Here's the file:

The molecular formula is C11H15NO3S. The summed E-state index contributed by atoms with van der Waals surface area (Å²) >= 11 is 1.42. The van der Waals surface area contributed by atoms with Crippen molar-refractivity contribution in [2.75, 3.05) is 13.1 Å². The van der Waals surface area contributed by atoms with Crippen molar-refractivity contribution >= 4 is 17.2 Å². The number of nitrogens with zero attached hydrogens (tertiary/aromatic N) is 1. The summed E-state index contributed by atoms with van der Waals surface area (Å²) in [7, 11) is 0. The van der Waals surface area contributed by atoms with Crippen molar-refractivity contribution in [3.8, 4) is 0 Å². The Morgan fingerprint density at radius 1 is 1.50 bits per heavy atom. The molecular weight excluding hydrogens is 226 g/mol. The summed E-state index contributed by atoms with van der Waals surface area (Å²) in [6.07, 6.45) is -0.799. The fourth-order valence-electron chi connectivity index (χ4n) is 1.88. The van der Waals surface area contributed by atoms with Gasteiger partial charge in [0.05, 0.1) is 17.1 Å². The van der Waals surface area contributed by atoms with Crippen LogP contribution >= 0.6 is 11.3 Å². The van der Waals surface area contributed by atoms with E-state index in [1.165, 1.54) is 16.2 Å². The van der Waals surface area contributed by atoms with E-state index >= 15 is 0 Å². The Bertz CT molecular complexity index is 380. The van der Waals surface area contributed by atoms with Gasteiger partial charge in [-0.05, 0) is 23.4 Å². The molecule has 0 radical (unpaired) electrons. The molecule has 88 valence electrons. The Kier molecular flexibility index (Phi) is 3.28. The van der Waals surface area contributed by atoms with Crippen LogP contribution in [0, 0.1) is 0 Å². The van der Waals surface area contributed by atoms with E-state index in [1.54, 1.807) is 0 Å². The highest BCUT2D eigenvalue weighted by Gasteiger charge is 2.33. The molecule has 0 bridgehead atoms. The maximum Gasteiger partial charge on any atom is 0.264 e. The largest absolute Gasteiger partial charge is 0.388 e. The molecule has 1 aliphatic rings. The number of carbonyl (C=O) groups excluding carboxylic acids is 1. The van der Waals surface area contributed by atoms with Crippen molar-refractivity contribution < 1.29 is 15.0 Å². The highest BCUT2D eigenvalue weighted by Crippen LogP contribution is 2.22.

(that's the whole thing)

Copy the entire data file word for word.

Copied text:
The molecular formula is C11H15NO3S. The summed E-state index contributed by atoms with van der Waals surface area (Å²) >= 11 is 1.42. The van der Waals surface area contributed by atoms with Crippen molar-refractivity contribution in [2.75, 3.05) is 13.1 Å². The van der Waals surface area contributed by atoms with Crippen molar-refractivity contribution >= 4 is 17.2 Å². The number of nitrogens with zero attached hydrogens (tertiary/aromatic N) is 1. The summed E-state index contributed by atoms with van der Waals surface area (Å²) in [7, 11) is 0. The van der Waals surface area contributed by atoms with Crippen molar-refractivity contribution in [3.8, 4) is 0 Å². The Morgan fingerprint density at radius 1 is 1.50 bits per heavy atom. The molecular weight excluding hydrogens is 226 g/mol. The summed E-state index contributed by atoms with van der Waals surface area (Å²) in [6.07, 6.45) is -0.799. The fourth-order valence-electron chi connectivity index (χ4n) is 1.88. The van der Waals surface area contributed by atoms with Gasteiger partial charge in [0.05, 0.1) is 17.1 Å². The van der Waals surface area contributed by atoms with Crippen LogP contribution >= 0.6 is 11.3 Å². The van der Waals surface area contributed by atoms with E-state index in [1.165, 1.54) is 16.2 Å². The van der Waals surface area contributed by atoms with E-state index >= 15 is 0 Å². The Bertz CT molecular complexity index is 380. The van der Waals surface area contributed by atoms with Gasteiger partial charge in [-0.05, 0) is 23.4 Å². The molecule has 0 radical (unpaired) electrons. The molecule has 88 valence electrons. The Kier molecular flexibility index (Phi) is 3.28. The van der Waals surface area contributed by atoms with Crippen LogP contribution in [0, 0.1) is 0 Å². The van der Waals surface area contributed by atoms with E-state index in [1.54, 1.807) is 0 Å². The highest BCUT2D eigenvalue weighted by Gasteiger charge is 2.33. The molecule has 0 bridgehead atoms. The maximum Gasteiger partial charge on any atom is 0.264 e. The largest absolute Gasteiger partial charge is 0.388 e. The molecule has 1 aliphatic rings. The number of carbonyl (C=O) groups excluding carboxylic acids is 1. The van der Waals surface area contributed by atoms with Crippen molar-refractivity contribution < 1.29 is 15.0 Å². The highest BCUT2D eigenvalue weighted by Crippen LogP contribution is 2.22.